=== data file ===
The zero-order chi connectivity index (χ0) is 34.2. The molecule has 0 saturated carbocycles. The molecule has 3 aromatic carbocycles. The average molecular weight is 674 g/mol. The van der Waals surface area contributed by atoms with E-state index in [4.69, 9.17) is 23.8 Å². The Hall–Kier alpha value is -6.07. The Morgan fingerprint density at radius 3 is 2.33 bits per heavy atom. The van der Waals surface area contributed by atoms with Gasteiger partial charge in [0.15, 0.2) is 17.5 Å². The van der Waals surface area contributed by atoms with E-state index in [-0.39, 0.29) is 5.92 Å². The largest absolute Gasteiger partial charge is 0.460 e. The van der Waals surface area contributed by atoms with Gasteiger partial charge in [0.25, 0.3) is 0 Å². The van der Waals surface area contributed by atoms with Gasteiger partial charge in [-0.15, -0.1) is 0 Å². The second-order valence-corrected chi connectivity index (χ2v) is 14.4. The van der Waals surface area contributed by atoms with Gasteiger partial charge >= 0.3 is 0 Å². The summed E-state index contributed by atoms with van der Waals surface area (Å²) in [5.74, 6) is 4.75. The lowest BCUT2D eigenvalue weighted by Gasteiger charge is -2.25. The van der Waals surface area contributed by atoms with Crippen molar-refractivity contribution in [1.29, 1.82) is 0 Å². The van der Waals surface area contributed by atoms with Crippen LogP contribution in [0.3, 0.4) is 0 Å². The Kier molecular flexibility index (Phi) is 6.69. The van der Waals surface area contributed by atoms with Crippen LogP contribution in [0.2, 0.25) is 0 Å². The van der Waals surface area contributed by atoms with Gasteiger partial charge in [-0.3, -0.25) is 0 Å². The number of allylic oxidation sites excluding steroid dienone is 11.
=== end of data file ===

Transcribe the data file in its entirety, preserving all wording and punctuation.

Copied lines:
The zero-order chi connectivity index (χ0) is 34.2. The molecule has 0 saturated carbocycles. The molecule has 3 aromatic carbocycles. The average molecular weight is 674 g/mol. The van der Waals surface area contributed by atoms with E-state index in [4.69, 9.17) is 23.8 Å². The Hall–Kier alpha value is -6.07. The Morgan fingerprint density at radius 3 is 2.33 bits per heavy atom. The van der Waals surface area contributed by atoms with Gasteiger partial charge in [0.15, 0.2) is 17.5 Å². The van der Waals surface area contributed by atoms with E-state index in [-0.39, 0.29) is 5.92 Å². The largest absolute Gasteiger partial charge is 0.460 e. The van der Waals surface area contributed by atoms with Gasteiger partial charge in [0.25, 0.3) is 0 Å². The van der Waals surface area contributed by atoms with Gasteiger partial charge in [-0.15, -0.1) is 0 Å². The second-order valence-corrected chi connectivity index (χ2v) is 14.4. The van der Waals surface area contributed by atoms with Gasteiger partial charge >= 0.3 is 0 Å². The summed E-state index contributed by atoms with van der Waals surface area (Å²) in [5.74, 6) is 4.75. The lowest BCUT2D eigenvalue weighted by Gasteiger charge is -2.25. The van der Waals surface area contributed by atoms with Crippen molar-refractivity contribution in [1.29, 1.82) is 0 Å². The van der Waals surface area contributed by atoms with Crippen LogP contribution in [0.3, 0.4) is 0 Å². The Kier molecular flexibility index (Phi) is 6.69. The van der Waals surface area contributed by atoms with Crippen LogP contribution in [0.2, 0.25) is 0 Å². The van der Waals surface area contributed by atoms with Gasteiger partial charge in [-0.3, -0.25) is 0 Å². The number of allylic oxidation sites excluding steroid dienone is 11.